Scottish Early Bronze Age metalwork

John M Coles (Author)

Gravegroups Hoards Metal, Knives Tanged Daggers, Knives Halberds, Beads, Metalwork, Stone, Knife
Early 16th Centuries, Later 16th, Early Bronze Age, 17th, 15th Centuries, 18th Century Bc


Evidence provided by grave-groups, hoards, metal analyses and correlations with stone moulds is used in conjunction with typology and distribution to establish a sequence of three industrial phases. Local production of metalwork began in the 18th century BC, and the first real industrial phase, Migdale, includes broad- and thin-butted flat axes, riveted flat knives, tanged daggers, spiral armlets and tubular beads, using Scottish or Irish ore-sources. The Colleonard phase in the 17th and early 16th centuries is characterised by the production of thin-butted axes, riveted knives, halberds, bar armlets and awls. Goldwork in the form of pommel-mounts, ear-rings and lunulae is attributed primarily to this phase. Flanged axes, spearheads and new forms of knife appear in the later 16th and 15th centuries during the Gavel Moss phase. A R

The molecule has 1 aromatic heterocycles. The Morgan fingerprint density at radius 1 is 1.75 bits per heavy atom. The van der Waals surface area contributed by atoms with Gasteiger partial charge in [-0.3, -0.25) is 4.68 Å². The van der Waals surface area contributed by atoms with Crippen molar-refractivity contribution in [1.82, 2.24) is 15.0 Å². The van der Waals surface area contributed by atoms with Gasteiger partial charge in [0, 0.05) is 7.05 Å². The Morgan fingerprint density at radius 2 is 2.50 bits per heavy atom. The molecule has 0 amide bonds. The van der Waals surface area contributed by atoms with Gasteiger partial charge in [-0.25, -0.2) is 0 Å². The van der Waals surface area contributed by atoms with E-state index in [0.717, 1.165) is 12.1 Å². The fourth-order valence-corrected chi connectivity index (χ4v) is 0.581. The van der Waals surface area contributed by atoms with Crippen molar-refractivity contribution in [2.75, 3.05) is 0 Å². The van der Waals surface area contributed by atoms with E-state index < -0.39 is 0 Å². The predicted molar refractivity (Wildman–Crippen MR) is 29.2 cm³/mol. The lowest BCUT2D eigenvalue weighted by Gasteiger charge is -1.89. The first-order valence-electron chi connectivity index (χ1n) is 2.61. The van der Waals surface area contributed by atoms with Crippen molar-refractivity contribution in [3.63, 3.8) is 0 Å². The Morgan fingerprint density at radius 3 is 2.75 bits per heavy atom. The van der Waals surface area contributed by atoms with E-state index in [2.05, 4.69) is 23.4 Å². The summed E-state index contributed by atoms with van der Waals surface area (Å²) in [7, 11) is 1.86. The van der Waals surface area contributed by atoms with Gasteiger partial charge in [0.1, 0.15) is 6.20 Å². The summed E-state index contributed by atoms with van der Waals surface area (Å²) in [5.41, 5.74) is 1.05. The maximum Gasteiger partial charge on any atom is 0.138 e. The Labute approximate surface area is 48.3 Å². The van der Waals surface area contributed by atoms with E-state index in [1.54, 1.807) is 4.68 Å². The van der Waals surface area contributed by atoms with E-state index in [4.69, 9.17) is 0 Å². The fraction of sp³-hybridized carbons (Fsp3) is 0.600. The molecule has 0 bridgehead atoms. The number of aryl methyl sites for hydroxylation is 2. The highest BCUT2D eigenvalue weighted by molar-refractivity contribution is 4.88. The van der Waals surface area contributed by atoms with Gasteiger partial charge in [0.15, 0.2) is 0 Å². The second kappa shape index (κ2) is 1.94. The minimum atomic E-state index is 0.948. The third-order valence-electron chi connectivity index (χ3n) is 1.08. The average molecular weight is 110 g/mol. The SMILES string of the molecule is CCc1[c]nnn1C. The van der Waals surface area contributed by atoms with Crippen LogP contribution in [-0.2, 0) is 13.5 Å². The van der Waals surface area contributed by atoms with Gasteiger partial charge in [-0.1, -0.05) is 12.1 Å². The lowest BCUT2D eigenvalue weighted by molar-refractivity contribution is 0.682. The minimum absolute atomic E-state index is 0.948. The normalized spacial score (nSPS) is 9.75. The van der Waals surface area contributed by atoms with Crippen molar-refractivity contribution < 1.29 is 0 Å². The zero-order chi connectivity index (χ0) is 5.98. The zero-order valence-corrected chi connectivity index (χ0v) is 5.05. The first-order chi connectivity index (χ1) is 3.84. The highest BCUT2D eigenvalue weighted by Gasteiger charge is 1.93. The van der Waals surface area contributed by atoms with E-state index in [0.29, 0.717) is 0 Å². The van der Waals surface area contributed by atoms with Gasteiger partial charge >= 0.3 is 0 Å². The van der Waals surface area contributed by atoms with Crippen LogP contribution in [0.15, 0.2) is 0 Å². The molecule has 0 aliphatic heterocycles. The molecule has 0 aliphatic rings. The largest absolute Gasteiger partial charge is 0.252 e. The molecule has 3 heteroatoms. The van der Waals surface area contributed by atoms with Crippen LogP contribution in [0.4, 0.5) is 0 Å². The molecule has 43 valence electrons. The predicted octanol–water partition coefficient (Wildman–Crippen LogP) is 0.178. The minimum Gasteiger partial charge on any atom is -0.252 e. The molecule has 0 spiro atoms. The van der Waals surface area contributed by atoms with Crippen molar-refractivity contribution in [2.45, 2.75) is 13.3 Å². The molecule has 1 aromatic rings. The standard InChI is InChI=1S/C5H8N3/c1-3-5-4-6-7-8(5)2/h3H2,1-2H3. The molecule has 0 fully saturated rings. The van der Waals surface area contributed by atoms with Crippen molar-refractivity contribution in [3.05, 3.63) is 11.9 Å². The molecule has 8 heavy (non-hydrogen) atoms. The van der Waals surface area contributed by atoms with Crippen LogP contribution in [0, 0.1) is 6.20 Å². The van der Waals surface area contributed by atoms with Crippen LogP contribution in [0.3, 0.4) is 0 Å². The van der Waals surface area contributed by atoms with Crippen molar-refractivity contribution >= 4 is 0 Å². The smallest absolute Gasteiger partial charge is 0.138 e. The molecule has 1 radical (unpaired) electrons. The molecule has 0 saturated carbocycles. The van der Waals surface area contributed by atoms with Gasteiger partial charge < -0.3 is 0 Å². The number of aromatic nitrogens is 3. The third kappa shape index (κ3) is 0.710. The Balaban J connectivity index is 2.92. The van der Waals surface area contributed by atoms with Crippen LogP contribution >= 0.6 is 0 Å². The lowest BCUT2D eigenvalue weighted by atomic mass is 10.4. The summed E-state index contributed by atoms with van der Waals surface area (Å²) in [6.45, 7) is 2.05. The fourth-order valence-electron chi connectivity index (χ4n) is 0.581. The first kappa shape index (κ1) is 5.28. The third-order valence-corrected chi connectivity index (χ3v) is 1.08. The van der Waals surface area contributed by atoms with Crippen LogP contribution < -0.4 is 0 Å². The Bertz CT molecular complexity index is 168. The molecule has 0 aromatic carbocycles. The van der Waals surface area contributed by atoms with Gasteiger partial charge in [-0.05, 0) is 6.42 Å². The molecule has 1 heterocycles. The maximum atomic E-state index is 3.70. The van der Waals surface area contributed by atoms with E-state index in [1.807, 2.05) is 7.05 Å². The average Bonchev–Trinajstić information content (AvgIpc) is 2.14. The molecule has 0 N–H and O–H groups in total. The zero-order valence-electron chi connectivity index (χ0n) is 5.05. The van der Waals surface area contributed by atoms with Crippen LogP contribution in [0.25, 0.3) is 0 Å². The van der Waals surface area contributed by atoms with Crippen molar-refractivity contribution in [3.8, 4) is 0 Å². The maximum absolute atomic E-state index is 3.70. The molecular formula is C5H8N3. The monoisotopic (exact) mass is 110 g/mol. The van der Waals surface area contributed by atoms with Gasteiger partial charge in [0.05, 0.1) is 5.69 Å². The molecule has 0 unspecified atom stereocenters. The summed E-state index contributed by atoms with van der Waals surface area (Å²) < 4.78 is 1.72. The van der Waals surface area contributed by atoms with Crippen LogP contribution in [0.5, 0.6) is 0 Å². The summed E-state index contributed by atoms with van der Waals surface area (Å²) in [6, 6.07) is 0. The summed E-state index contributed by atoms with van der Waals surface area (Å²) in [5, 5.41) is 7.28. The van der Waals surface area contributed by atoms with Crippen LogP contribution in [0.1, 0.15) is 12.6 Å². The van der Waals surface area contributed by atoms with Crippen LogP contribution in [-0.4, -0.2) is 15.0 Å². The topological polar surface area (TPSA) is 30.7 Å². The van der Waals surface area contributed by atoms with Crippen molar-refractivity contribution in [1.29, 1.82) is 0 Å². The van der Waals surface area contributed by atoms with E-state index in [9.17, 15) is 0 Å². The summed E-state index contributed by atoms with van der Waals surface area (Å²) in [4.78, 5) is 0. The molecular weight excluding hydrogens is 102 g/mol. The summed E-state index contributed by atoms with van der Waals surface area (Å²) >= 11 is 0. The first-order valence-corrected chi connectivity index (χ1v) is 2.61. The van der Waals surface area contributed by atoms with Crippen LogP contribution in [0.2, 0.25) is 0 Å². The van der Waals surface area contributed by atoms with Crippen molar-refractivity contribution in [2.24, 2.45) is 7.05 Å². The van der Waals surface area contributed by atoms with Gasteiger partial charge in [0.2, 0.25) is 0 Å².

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How to Cite
Coles, J. (1971). Scottish Early Bronze Age metalwork. Proceedings of the Society of Antiquaries of Scotland, 101, 1-110.